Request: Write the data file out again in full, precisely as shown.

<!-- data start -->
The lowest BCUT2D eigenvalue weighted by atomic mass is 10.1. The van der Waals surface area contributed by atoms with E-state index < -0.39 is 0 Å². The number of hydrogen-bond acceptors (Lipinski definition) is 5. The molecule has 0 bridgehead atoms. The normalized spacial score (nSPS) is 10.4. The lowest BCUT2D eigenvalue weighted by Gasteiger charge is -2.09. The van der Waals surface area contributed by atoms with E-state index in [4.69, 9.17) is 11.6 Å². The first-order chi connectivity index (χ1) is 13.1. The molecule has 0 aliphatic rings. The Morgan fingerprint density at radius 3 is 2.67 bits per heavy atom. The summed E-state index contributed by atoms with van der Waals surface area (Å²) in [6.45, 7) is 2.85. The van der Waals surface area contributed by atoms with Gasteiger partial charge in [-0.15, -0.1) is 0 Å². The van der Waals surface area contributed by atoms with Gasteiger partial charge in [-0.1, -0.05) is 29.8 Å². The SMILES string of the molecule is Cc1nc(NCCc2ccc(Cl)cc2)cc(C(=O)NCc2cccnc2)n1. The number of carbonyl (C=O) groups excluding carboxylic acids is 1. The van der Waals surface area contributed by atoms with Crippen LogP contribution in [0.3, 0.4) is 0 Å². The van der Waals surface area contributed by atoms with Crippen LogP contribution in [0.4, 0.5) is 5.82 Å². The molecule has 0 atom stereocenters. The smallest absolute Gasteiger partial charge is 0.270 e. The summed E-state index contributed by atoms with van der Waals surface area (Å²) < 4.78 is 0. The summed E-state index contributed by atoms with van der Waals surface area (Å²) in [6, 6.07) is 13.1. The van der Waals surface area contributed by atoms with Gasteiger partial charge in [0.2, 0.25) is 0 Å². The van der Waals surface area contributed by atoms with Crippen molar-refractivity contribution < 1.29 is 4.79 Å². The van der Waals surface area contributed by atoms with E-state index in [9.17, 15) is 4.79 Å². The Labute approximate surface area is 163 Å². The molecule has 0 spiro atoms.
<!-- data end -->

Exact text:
The lowest BCUT2D eigenvalue weighted by atomic mass is 10.1. The van der Waals surface area contributed by atoms with E-state index < -0.39 is 0 Å². The number of hydrogen-bond acceptors (Lipinski definition) is 5. The molecule has 0 bridgehead atoms. The normalized spacial score (nSPS) is 10.4. The lowest BCUT2D eigenvalue weighted by Gasteiger charge is -2.09. The van der Waals surface area contributed by atoms with E-state index in [4.69, 9.17) is 11.6 Å². The first-order chi connectivity index (χ1) is 13.1. The molecule has 0 aliphatic rings. The Morgan fingerprint density at radius 3 is 2.67 bits per heavy atom. The summed E-state index contributed by atoms with van der Waals surface area (Å²) in [6.45, 7) is 2.85. The van der Waals surface area contributed by atoms with Gasteiger partial charge in [-0.15, -0.1) is 0 Å². The van der Waals surface area contributed by atoms with Gasteiger partial charge in [-0.1, -0.05) is 29.8 Å². The SMILES string of the molecule is Cc1nc(NCCc2ccc(Cl)cc2)cc(C(=O)NCc2cccnc2)n1. The number of carbonyl (C=O) groups excluding carboxylic acids is 1. The van der Waals surface area contributed by atoms with Crippen LogP contribution in [0.3, 0.4) is 0 Å². The van der Waals surface area contributed by atoms with Crippen LogP contribution in [0.4, 0.5) is 5.82 Å². The molecule has 0 atom stereocenters. The smallest absolute Gasteiger partial charge is 0.270 e. The summed E-state index contributed by atoms with van der Waals surface area (Å²) < 4.78 is 0. The summed E-state index contributed by atoms with van der Waals surface area (Å²) in [6, 6.07) is 13.1. The van der Waals surface area contributed by atoms with Gasteiger partial charge in [0.2, 0.25) is 0 Å². The van der Waals surface area contributed by atoms with Crippen molar-refractivity contribution < 1.29 is 4.79 Å². The van der Waals surface area contributed by atoms with E-state index in [9.17, 15) is 4.79 Å². The Labute approximate surface area is 163 Å². The molecule has 0 spiro atoms.